Michael Conlan makes it 5-0 at Madison Square Garden
Vasyl Lomachenko stops Guillermo Rigondeaux in disappointing end to super fight
Michael Conlan beat Argentina’s Luis Fernando Molina on points in New York. Photograph: Steven Ryan/Getty
Fighting on the undercard of Vasyl Lomachenko’s world super-featherweight title win against Guillermo Rigondeaux, Conlan was taken the distance for the first time in his pro career.
But the 26-year-old won cosily on the cards, receiving a unanimous 60-54 points decision from all three judges.
It was Conlan’s first professional fight over six rounds, and he was pleased to get all of them under his belt at Madison Square Garden.
He said: “I’m happy enough and I was happy to get the rounds. I thought I was going to get him out of there, but it wasn’t really unfortunate because I want to move up to eight rounds next time, so it was good to get the six in.
“I thought it was a nice and clean performance, I didn’t really take any shots. . . it was probably more like my style of fighting, on the back foot and slick boxing. I’m happy enough and looking forward to the next one.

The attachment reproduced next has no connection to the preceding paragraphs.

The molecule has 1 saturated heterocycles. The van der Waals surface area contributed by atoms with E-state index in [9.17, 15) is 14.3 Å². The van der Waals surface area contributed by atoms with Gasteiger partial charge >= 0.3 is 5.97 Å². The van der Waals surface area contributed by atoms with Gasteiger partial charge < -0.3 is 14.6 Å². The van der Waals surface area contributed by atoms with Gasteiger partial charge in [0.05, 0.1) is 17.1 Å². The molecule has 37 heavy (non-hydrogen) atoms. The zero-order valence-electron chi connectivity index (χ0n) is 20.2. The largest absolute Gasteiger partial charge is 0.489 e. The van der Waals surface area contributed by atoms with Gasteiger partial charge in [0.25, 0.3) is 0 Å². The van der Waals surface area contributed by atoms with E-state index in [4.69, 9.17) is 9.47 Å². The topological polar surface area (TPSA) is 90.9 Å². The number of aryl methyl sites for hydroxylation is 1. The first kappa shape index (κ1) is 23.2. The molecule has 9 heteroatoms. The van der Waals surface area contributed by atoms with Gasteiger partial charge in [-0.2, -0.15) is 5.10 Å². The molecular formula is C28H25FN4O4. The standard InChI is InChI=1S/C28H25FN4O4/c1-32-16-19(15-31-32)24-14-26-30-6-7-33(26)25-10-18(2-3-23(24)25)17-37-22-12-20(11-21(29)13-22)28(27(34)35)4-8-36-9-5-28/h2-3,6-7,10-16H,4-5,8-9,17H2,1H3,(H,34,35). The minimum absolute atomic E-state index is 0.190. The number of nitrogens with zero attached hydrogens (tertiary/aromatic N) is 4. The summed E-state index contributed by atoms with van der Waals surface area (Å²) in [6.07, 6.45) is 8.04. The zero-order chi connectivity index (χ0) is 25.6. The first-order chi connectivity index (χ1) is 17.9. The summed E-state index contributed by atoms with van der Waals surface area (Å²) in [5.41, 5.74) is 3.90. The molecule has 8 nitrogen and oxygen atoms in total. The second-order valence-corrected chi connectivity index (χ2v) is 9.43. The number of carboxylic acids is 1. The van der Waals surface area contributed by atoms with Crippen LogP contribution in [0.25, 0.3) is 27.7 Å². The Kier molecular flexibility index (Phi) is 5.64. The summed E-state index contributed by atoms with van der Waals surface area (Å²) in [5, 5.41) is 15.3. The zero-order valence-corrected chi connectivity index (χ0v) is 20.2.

“Sometimes I think I’m a better southpaw than orthodox! But I showed that I can switch it up and I can confuse opponents, so I think I did that tonight.
“I felt comfortable. I just needed to make sure I was getting ahead and I didn’t take any punishment or any shots that I shouldn’t be taking.
“It’s all a learning process at the end of the day and I need to keep learning to progress as a professional fighter. That’s six rounds in the bank now and we can move up to eight next and look forward to a big night on St Patrick’s night next year.”
Later on the card Lomachenko retained his WBO super-featherweight title with a sixth round technical knockout of Rigondeaux, the impressive Ukrainian handing the Cuban-born American his first professional defeat.
The highly-anticipated duel between a pair of double Olympic champions resulted in an anti-climatic finish, however, when Rigondeaux, citing a hand and wrist injury, told the referee that he did not want to continue prior to the seventh round.
All three judges had Rigondeaux, who moved up two weight divisions for the bout, behind when he quit in front of a disappointed Madison Square Garden crowd, making it the fourth consecutive Lomachenko fight in which his opponent has retired.
Lomachenko, the 29-year-old heavy pre-fight favourite, defended his title for a fourth time and improved his career record to 10-1 (eight TKOs), including seven knockouts.
The 37-year-old Rigondeaux (17-1), who was warned by the referee several times for foul play, began telling his trainer after the third round that his left hand and wrist hurt.
“This is not his weight so it’s not a big win for me,” said Lomachenko, who won gold medals at the Beijing and London Olympics. “But he’s a good fighter, he’s got great skills. I adjusted to his style, low blows and all.”